|Publication number||US4481363 A|
|Application number||US 06/461,942|
|Publication date||Nov 6, 1984|
|Filing date||Jan 28, 1983|
|Priority date||Aug 3, 1981|
|Publication number||06461942, 461942, US 4481363 A, US 4481363A, US-A-4481363, US4481363 A, US4481363A|
|Inventors||Eric L. Moorehead|
|Original Assignee||Union Oil Company Of California|
|Export Citation||BiBTeX, EndNote, RefMan|
|Patent Citations (16), Referenced by (7), Classifications (10), Legal Events (5)|
|External Links: USPTO, USPTO Assignment, Espacenet|
Va Pb Snc Od X
Va Pb Snc Od X
Va Pb Snc Od X
Va Pb Snc Od X
Va Pb Snc Od X
Va Pb Snc Od X
Va Pb Snc Od X
Va Pb Snc Od X
This application is a divisional of application Ser. No. 289,806, filed Aug. 3, 1981 now U.S. Pat. No. 4,388,221.
1. Field of the Invention
The present invention relates to oxidation catalysts, and more particularly to mordenite oxidation catalysts which are useful for producing maleic anhydride from C4 and C10 hydrocarbons.
2. The Prior Art
Essentially all of the catalysts and methods disclosed in the prior art for producing maleic anhydride from C4 and higher hydrocarbons employ oxidation catalysts containing vanadium in a valence state of less than +5. One method of forming such catalysts is to impregnate a catalyst base with a vanadium compound in which the vanadium has a valence of less than +5. Another more desirable method involves impregnating the catalyst with a vanadium compound which has vanadium in the +5 valence state and then reducing the vanadium from the +5 valence state to a valence less than +5.
Several references disclose oxidation catalysts containing vanadium-phosphorus mixed oxide catalysts and methods of preparing the same. For example, U.S. Pat. No. 4,179,404 discloses a process for preparing vanadium-phosphorus containing oxidation catalysts which consists of reducing pentavalent vanadium to a valence of less than +5 with a trivalent phosphorus compound. The phosphorus compound is employed in a concentration of from about 75 to 90 percent of the stoichiometric amount necessary to reduce the vanadium to a valency of from +5 to +4.
U.S. Pat. No. 4,153,577 discloses a catalyst complex useful for the partial oxidation of alkanes to the corresponding anhydrides in a vapor phase reaction. The oxidation catalyst used is a reduced vanadium and phosphorus mixed oxide catalyst containing either transition metals, Group IIA metals or rare earth metals.
Another oxidation catalyst suitable for preparing maleic anhydride from normal C4 hydrocarbons is disclosed in U.S. Pat. No. 4,123,388 which relates to a vanadium, phosphorus, copper mixed oxide complex containing an alkali or alkaline earth metal. In addition, tin is described as a desirable metal for incorporating into the catalyst.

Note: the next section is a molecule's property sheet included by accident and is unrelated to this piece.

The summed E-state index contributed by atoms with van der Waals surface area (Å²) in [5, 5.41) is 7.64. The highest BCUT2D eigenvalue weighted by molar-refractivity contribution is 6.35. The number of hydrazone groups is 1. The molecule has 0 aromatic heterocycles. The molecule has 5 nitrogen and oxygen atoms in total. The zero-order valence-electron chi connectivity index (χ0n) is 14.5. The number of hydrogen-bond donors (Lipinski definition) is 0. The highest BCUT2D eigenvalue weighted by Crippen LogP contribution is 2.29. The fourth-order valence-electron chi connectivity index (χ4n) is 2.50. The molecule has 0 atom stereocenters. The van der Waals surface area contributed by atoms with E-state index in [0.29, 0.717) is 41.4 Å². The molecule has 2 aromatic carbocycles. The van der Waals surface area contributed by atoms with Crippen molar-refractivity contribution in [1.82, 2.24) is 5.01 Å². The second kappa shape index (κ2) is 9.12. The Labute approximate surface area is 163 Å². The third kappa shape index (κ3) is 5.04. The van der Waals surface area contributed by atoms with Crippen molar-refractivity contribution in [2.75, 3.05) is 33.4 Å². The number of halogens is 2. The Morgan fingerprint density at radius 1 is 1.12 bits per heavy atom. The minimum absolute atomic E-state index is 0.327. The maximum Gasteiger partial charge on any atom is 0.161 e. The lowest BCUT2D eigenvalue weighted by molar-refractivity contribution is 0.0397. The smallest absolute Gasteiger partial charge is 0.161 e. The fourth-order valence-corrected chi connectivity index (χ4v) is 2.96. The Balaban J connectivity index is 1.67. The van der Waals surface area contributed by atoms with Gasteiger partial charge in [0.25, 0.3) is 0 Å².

U.S. Pat. No. 4,092,269 relates to vanadium-phosphorus oxidation catalysts wherein at least 20 atom percent of the vanadium is in the tetravalent state. A pore modification agent selected from polymeric materials, cellulosic materials, monosaccharides, etc. is added to the catalyst to provide pore diameters between 0.8 to 10 microns. The catalyst is described as useful for the conversion of aliphatic hydrocarbons to maleic anhydride.
Finally, U.S. Pat. No. 3,915,892 discloses a method of preparing a vanadium-phosphorus mixed oxide oxidation catalyst utilizing three bulk phase transitions, wherein the average valence of vanadium is maintained in the range of 4.1 to 4.5 and in addition a partial pressure of oxygen is maintained in contact with the mixed oxides formed.
As can readily be determined from the above, there is an ongoing effort to develop oxidation catalysts for preparing maleic anhydride from alkanes and olefins.
Accordingly, it is an object of the present invention to provide an improved oxidation catalyst for oxidizing saturated and unsaturated hydrocarbons to maleic anhydride.
Another object of the present invention is to provide an oxidation catalyst having a large surface area which is useful for producing maleic anhydride and to provide a method of preparing the same.
A further object of the present invention is to provide a method for obtaining improved yields and selectivity of maleic anhydride and, in addition, improvements in catalyst stability.
These and other objects are accomplished according to the present invention by oxidizing either a saturated or unsaturated hydrocarbon having from four to ten carbon atoms in the presence of an oxidation catalyst comprising the oxides of vanadium, phosphorus, tin on a hydrogen mordenite support.
The present invention resides in an oxidation catalyst described by the formula:
Va Pb Snc Od X
wherein X is mordenite, a is from 0.10 to 1, b is 1, c is from 0.001 to 0.30, and d is a number which satisfies the valence requirements of the other elements present.
The invention additionally resides in a method of preparing a vanadium, phosphorus, tin, mixed-oxide, mordenite, oxidation catalyst which comprises:
(A) reacting a vanadium compound and a phosphorus compound in an acidic aqueous solution with a tin compound under reaction conditions which will provide vanadium having an average oxidation state of 3.50 to 4.95 to form a catalyst precursor,
(B) reacting the catalyst precursor with a binder, solvent and mordenite to form an impregnated mordenite, and
(C) calcining the oxidation catalyst at temperatures in the range of from 400° F. to 1,200° F., for from 1/2 hour to 6 hours.
A method for producing maleic anhydride is disclosed which comprises reacting a C4 to C10 hydrocarbon feedstock with a gas containing molecular oxygen in the vapor phase, under reaction conditions, and in the presence of an oxidation catalyst described by the formula:
Va Pb Snc Od X
wherein X is mordenite, a is 0.10 to 1, b is 1, c is 0.001 to 0.30 and d is a number which satisfies the valence requirements of the other elements present.
Broadly described, the catalysts of this invention have the general formula:
Va Pb Snc Od X
wherein X is mordenite, a is from 0.10 to 1, b is 1, and c is from 0.001 to 0.30. The above formula is not an empirical formula, however, the numbers assigned to the subscript letters, i.e., a, b, and c represent the atomic ratio of the respective V, P and Sn active components of the catalyst. The d, in the above formula, may vary widely depending on the mixed oxide combination within the catalyst complex. The only restriction of the d value is that the number assigned to d must satisfy the valency requirements of the other elements in the catalyst complex.